How has the price of milk and football changed over time?
How have prices changed?
Every month a team of specialists collects around 180,000 separate prices of about 700 items covering everything from hamsters to haircuts, and vitamins to vacuum cleaners.
Over the past 30 years, the price of a typical basket containing all of these items has roughly doubled.
But within that super-sized basket, the price of some items has risen much faster than that. And the price of other items has hardly changed at all.
Take the cost of a pint of milk and watching a football match. How do you think these prices have changed over time?
Well the price of a pint of milk has doubled since 1990. That works out as an increase of around 2% each year, in line with the typical basket of all items.
Meanwhile the cost of watching football has rocketed. Over the same period the price of a match ticket has increased more than six times, or around 8% each year.
What is inflation?
Think of a shopping basket filled with items that nearly everyone buys. Inflation is the rate of increase in the prices of items in that basket.
Like many things in life a little bit of inflation is fine. But high and unstable rates of inflation can be harmful.
Zimbabwe in the 2000s is a good example. In 2007-2009, inflation rates rose to a peak of around 80 billion per cent each month.
As a result, people simply refused to use Zimbabwean banknotes and the economy ground to a halt.
How do we make sure prices don’t rise too quickly?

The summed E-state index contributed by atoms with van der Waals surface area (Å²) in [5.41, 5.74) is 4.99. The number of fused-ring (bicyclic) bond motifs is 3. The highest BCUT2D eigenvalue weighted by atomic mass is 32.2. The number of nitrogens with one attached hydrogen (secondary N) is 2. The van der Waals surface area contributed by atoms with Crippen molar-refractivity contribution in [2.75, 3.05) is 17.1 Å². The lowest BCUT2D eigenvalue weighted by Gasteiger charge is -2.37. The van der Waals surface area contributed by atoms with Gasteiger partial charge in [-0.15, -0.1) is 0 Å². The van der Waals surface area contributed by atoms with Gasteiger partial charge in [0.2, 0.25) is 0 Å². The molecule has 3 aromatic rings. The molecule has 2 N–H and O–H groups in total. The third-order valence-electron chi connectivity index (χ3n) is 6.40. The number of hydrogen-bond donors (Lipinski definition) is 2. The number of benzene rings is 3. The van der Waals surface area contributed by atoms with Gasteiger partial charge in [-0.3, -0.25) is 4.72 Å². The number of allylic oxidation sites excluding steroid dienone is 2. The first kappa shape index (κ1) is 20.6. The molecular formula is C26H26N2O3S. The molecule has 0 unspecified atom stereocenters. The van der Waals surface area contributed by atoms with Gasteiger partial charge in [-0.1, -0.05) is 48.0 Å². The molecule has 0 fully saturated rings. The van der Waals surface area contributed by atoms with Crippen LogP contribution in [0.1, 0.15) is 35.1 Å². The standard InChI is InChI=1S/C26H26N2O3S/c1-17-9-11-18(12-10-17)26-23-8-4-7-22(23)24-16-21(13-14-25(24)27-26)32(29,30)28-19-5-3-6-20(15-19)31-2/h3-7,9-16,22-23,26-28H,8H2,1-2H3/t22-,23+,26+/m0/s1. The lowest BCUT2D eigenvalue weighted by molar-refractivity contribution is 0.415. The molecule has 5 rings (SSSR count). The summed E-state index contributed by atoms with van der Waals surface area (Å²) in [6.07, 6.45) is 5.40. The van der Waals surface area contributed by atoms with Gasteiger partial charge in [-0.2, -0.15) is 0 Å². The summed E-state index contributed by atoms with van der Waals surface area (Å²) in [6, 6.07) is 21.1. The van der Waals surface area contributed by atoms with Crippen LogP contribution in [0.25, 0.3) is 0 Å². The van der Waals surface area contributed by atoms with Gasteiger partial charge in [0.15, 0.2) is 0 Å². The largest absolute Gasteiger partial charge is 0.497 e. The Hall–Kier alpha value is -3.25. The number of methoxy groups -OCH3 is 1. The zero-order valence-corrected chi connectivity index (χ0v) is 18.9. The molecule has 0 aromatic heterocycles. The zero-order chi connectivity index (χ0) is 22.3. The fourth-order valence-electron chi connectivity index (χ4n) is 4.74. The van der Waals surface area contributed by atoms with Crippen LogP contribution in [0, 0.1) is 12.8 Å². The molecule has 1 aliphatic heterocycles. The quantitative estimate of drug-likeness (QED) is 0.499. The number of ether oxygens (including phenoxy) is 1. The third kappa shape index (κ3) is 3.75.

Here at the Bank of England it is our job to make sure that price rises are limited, as this supports a stable and healthy economy.
We have a 2% target for inflation (given to us by the Government). Of course, the price of some things will go up by more than others – and some prices might go down – but on average the price of items in the shopping basket should go up by 2% each year if we are meeting our target.
To meet the inflation target we use a key interest rate in the economy, known as Bank Rate.
If inflation looks set to go above target we would probably increase interest rates so people spend less which tends to reduce inflation.
Or if inflation looks likely to fall below target we would probably cut interest rates to boost spending in the economy and help inflation to rise. For instance, following the uncertainty caused by the vote to leave the EU, the Bank of England cut interest rates (and announced other measures to support the UK economy) in August 2016.
Since the Bank of England began targeting inflation in 1997, inflation has averaged about 2%.